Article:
The panel made some observations with national implications, including that, if the out-of-hours GP had had access to William’s primary care records and seen details of the boy’s attendances over the previous weeks, he might well have decided to insist on seeing William.

In terms of the NHS 111 service, “call advisers need to be trained to appreciate when there is a need to probe further, how to recognise a complex call, and when to call in clinical advice earlier,” the report said. The NHS 111 pathways also had “limited sensitivity to red flags relating to sepsis and to subtle changes in a deteriorating paediatric patient,” it added. “The significance of a rapid drop in temperature is also not a factor recognised in the pathway.”

Finally for national consideration was the ongoing challenge of shared patient records. The panel concluded that, if the out-of-hours GP had had access to the primary care records and details of the attendances of William over the previous weeks, he might well have decided to insist on seeing William on the Saturday.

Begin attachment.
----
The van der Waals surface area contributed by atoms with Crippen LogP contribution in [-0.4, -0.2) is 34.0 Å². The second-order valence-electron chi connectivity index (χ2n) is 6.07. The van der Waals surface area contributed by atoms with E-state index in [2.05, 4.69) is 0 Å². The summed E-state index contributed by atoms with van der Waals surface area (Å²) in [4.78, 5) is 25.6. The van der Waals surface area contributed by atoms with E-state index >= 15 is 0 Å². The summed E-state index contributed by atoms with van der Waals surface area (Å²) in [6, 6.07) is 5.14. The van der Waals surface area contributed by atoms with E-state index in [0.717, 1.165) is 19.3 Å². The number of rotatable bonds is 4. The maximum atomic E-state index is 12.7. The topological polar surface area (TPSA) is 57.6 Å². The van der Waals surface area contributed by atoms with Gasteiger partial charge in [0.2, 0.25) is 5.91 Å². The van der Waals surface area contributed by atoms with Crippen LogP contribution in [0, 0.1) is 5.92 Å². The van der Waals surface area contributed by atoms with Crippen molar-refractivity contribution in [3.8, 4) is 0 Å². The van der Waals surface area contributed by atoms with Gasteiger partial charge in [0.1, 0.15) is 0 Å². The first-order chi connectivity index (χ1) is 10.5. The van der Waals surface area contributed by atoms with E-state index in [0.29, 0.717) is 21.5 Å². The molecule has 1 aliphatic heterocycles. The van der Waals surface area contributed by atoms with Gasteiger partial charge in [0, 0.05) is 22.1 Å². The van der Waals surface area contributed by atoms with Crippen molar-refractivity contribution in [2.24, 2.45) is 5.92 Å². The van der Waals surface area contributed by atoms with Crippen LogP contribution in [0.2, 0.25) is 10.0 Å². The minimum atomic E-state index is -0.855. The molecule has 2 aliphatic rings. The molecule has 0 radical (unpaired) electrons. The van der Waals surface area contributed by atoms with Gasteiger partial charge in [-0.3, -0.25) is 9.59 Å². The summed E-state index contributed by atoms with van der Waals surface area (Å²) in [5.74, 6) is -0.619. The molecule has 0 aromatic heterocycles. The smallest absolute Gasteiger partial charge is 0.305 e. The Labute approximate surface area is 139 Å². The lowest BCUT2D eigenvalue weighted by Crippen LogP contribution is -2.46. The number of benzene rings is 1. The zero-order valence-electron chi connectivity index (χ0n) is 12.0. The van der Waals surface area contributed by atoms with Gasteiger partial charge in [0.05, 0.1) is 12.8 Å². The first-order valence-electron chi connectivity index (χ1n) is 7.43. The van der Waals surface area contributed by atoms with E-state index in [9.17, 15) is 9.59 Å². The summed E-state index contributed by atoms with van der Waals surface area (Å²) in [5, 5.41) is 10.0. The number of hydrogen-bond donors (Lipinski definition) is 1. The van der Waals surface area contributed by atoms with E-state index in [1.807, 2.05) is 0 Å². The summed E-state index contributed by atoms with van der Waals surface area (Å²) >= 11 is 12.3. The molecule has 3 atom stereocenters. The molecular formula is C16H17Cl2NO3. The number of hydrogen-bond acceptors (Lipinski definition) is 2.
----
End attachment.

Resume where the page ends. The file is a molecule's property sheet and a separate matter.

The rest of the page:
The panel commented that, although the GPs involved did not cite workload pressure or the constant pressure to reduce antibiotic prescribing and numbers of referrals to acute care hospitals, these were ongoing issues in primary care. The panel added that the “safety netting” advice given by the GPs to the parents was of the standard normally given by primary care but “was inadequate and needs to be improved” and should be enhanced at weekends to compensate for reduced availability of medical support.

The fact that many GPs would not be aware that a rapid and dramatic drop in temperature was an indication of rapid deterioration needed to be dealt with, the report said.

Notes

Cite this as: BMJ 2016;352:i541